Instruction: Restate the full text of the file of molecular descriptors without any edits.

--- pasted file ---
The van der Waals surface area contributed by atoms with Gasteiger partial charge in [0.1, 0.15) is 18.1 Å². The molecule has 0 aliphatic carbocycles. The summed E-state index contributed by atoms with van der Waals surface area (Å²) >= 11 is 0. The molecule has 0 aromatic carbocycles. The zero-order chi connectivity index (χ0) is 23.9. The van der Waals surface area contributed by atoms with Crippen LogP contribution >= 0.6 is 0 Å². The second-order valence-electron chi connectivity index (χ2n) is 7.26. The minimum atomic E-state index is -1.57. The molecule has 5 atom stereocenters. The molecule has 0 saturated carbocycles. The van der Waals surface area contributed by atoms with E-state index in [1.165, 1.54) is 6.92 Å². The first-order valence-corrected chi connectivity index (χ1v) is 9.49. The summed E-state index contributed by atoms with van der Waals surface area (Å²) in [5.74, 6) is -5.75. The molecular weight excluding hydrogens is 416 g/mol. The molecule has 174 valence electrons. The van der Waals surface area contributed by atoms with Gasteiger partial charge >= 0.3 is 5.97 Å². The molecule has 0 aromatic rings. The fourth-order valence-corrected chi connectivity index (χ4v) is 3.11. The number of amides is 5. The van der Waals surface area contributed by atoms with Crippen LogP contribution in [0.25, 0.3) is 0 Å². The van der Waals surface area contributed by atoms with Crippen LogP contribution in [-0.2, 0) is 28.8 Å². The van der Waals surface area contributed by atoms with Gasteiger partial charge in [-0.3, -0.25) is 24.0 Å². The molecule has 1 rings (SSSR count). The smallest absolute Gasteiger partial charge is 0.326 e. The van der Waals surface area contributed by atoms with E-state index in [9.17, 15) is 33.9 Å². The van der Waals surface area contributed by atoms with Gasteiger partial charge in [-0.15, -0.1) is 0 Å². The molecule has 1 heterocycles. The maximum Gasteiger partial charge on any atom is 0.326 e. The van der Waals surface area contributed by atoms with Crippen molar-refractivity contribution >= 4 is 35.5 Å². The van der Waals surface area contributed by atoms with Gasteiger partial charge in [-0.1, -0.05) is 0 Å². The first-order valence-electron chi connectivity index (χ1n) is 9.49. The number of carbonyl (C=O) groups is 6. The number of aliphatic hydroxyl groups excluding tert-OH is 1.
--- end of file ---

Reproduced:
The van der Waals surface area contributed by atoms with Gasteiger partial charge in [0.1, 0.15) is 18.1 Å². The molecule has 0 aliphatic carbocycles. The summed E-state index contributed by atoms with van der Waals surface area (Å²) >= 11 is 0. The molecule has 0 aromatic carbocycles. The zero-order chi connectivity index (χ0) is 23.9. The van der Waals surface area contributed by atoms with Crippen LogP contribution >= 0.6 is 0 Å². The second-order valence-electron chi connectivity index (χ2n) is 7.26. The minimum atomic E-state index is -1.57. The molecule has 5 atom stereocenters. The molecule has 0 saturated carbocycles. The van der Waals surface area contributed by atoms with E-state index in [1.165, 1.54) is 6.92 Å². The first-order valence-corrected chi connectivity index (χ1v) is 9.49. The summed E-state index contributed by atoms with van der Waals surface area (Å²) in [5.74, 6) is -5.75. The molecular weight excluding hydrogens is 416 g/mol. The molecule has 174 valence electrons. The van der Waals surface area contributed by atoms with Gasteiger partial charge >= 0.3 is 5.97 Å². The molecule has 0 aromatic rings. The fourth-order valence-corrected chi connectivity index (χ4v) is 3.11. The number of amides is 5. The van der Waals surface area contributed by atoms with Crippen LogP contribution in [0.25, 0.3) is 0 Å². The van der Waals surface area contributed by atoms with Crippen LogP contribution in [-0.2, 0) is 28.8 Å². The van der Waals surface area contributed by atoms with Gasteiger partial charge in [-0.3, -0.25) is 24.0 Å². The molecule has 1 rings (SSSR count). The smallest absolute Gasteiger partial charge is 0.326 e. The van der Waals surface area contributed by atoms with E-state index in [9.17, 15) is 33.9 Å². The van der Waals surface area contributed by atoms with Gasteiger partial charge in [-0.15, -0.1) is 0 Å². The molecule has 1 heterocycles. The maximum Gasteiger partial charge on any atom is 0.326 e. The van der Waals surface area contributed by atoms with Crippen molar-refractivity contribution >= 4 is 35.5 Å². The van der Waals surface area contributed by atoms with Gasteiger partial charge in [-0.1, -0.05) is 0 Å². The first-order valence-electron chi connectivity index (χ1n) is 9.49. The number of carbonyl (C=O) groups is 6. The number of aliphatic hydroxyl groups excluding tert-OH is 1.